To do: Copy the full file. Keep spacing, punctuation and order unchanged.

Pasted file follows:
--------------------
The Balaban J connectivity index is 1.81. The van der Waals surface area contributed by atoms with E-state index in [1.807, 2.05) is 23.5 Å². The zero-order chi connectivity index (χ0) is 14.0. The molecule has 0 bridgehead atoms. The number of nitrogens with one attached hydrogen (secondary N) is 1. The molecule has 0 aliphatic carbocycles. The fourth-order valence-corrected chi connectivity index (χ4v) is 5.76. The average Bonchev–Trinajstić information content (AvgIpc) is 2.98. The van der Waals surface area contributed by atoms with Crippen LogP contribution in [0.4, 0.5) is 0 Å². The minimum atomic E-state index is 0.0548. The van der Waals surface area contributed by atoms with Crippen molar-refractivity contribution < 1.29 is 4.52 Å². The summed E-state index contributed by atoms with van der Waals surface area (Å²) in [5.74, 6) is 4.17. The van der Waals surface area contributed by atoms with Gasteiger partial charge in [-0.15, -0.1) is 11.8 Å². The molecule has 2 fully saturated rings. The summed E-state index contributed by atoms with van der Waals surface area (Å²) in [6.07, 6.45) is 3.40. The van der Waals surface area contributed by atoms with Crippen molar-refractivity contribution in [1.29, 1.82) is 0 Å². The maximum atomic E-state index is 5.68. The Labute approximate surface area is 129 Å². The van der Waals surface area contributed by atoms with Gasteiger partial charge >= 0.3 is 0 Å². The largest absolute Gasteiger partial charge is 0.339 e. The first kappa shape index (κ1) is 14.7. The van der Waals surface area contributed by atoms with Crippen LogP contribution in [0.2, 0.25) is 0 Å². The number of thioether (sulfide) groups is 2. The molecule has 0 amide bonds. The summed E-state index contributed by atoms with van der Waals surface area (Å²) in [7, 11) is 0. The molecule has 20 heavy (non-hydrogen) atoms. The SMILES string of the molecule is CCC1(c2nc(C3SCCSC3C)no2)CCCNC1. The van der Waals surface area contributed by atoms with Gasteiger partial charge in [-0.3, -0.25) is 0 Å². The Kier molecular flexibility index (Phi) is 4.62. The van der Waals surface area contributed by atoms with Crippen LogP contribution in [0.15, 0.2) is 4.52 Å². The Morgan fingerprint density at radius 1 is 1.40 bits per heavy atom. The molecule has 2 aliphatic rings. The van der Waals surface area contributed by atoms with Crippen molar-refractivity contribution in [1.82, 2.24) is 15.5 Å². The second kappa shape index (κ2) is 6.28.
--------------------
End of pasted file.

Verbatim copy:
The Balaban J connectivity index is 1.81. The van der Waals surface area contributed by atoms with E-state index in [1.807, 2.05) is 23.5 Å². The zero-order chi connectivity index (χ0) is 14.0. The molecule has 0 bridgehead atoms. The number of nitrogens with one attached hydrogen (secondary N) is 1. The molecule has 0 aliphatic carbocycles. The fourth-order valence-corrected chi connectivity index (χ4v) is 5.76. The average Bonchev–Trinajstić information content (AvgIpc) is 2.98. The van der Waals surface area contributed by atoms with Crippen LogP contribution in [0.4, 0.5) is 0 Å². The minimum atomic E-state index is 0.0548. The van der Waals surface area contributed by atoms with Crippen molar-refractivity contribution < 1.29 is 4.52 Å². The summed E-state index contributed by atoms with van der Waals surface area (Å²) in [5.74, 6) is 4.17. The van der Waals surface area contributed by atoms with Gasteiger partial charge in [-0.15, -0.1) is 11.8 Å². The molecule has 2 fully saturated rings. The summed E-state index contributed by atoms with van der Waals surface area (Å²) in [6.07, 6.45) is 3.40. The van der Waals surface area contributed by atoms with Crippen molar-refractivity contribution in [1.29, 1.82) is 0 Å². The maximum atomic E-state index is 5.68. The Labute approximate surface area is 129 Å². The van der Waals surface area contributed by atoms with Gasteiger partial charge >= 0.3 is 0 Å². The largest absolute Gasteiger partial charge is 0.339 e. The first kappa shape index (κ1) is 14.7. The van der Waals surface area contributed by atoms with Crippen LogP contribution in [0.2, 0.25) is 0 Å². The number of thioether (sulfide) groups is 2. The molecule has 0 amide bonds. The summed E-state index contributed by atoms with van der Waals surface area (Å²) in [7, 11) is 0. The molecule has 20 heavy (non-hydrogen) atoms. The SMILES string of the molecule is CCC1(c2nc(C3SCCSC3C)no2)CCCNC1. The van der Waals surface area contributed by atoms with Gasteiger partial charge in [-0.3, -0.25) is 0 Å². The Kier molecular flexibility index (Phi) is 4.62. The van der Waals surface area contributed by atoms with Crippen LogP contribution in [0.15, 0.2) is 4.52 Å². The Morgan fingerprint density at radius 1 is 1.40 bits per heavy atom. The molecule has 2 aliphatic rings. The van der Waals surface area contributed by atoms with Crippen molar-refractivity contribution in [1.82, 2.24) is 15.5 Å². The second kappa shape index (κ2) is 6.28.